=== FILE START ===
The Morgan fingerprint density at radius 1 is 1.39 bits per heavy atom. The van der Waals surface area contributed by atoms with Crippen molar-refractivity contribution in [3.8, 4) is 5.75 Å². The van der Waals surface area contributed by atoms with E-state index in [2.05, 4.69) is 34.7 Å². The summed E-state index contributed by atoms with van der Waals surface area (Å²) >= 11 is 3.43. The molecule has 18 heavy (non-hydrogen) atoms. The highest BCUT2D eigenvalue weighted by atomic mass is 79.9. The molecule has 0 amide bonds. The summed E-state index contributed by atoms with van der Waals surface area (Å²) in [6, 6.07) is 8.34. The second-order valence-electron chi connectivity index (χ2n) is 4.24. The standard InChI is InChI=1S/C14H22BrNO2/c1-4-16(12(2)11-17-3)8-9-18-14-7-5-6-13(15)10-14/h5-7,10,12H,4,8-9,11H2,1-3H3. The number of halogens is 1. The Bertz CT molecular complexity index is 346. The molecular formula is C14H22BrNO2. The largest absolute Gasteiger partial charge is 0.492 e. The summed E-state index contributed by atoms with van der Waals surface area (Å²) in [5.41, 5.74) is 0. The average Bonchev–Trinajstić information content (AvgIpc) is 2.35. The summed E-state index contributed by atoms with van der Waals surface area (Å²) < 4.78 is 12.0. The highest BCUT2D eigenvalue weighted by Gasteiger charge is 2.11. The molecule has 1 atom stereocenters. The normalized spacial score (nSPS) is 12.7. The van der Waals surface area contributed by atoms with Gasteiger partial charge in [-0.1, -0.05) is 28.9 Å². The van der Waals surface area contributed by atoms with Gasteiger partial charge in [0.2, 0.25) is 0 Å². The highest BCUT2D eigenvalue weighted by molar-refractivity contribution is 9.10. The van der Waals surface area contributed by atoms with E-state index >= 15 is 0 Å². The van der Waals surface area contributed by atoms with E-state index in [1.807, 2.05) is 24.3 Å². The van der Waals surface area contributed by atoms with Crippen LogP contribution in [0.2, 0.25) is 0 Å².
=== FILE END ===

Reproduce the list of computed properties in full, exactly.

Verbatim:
The Morgan fingerprint density at radius 1 is 1.39 bits per heavy atom. The van der Waals surface area contributed by atoms with Crippen molar-refractivity contribution in [3.8, 4) is 5.75 Å². The van der Waals surface area contributed by atoms with E-state index in [2.05, 4.69) is 34.7 Å². The summed E-state index contributed by atoms with van der Waals surface area (Å²) >= 11 is 3.43. The molecule has 18 heavy (non-hydrogen) atoms. The highest BCUT2D eigenvalue weighted by atomic mass is 79.9. The molecule has 0 amide bonds. The summed E-state index contributed by atoms with van der Waals surface area (Å²) in [6, 6.07) is 8.34. The second-order valence-electron chi connectivity index (χ2n) is 4.24. The standard InChI is InChI=1S/C14H22BrNO2/c1-4-16(12(2)11-17-3)8-9-18-14-7-5-6-13(15)10-14/h5-7,10,12H,4,8-9,11H2,1-3H3. The number of halogens is 1. The Bertz CT molecular complexity index is 346. The molecular formula is C14H22BrNO2. The largest absolute Gasteiger partial charge is 0.492 e. The summed E-state index contributed by atoms with van der Waals surface area (Å²) in [5.41, 5.74) is 0. The average Bonchev–Trinajstić information content (AvgIpc) is 2.35. The summed E-state index contributed by atoms with van der Waals surface area (Å²) < 4.78 is 12.0. The highest BCUT2D eigenvalue weighted by Gasteiger charge is 2.11. The molecule has 1 atom stereocenters. The normalized spacial score (nSPS) is 12.7. The van der Waals surface area contributed by atoms with Gasteiger partial charge in [-0.1, -0.05) is 28.9 Å². The van der Waals surface area contributed by atoms with Gasteiger partial charge in [0.2, 0.25) is 0 Å². The highest BCUT2D eigenvalue weighted by molar-refractivity contribution is 9.10. The van der Waals surface area contributed by atoms with E-state index >= 15 is 0 Å². The van der Waals surface area contributed by atoms with E-state index in [1.807, 2.05) is 24.3 Å². The van der Waals surface area contributed by atoms with Crippen LogP contribution in [0.2, 0.25) is 0 Å².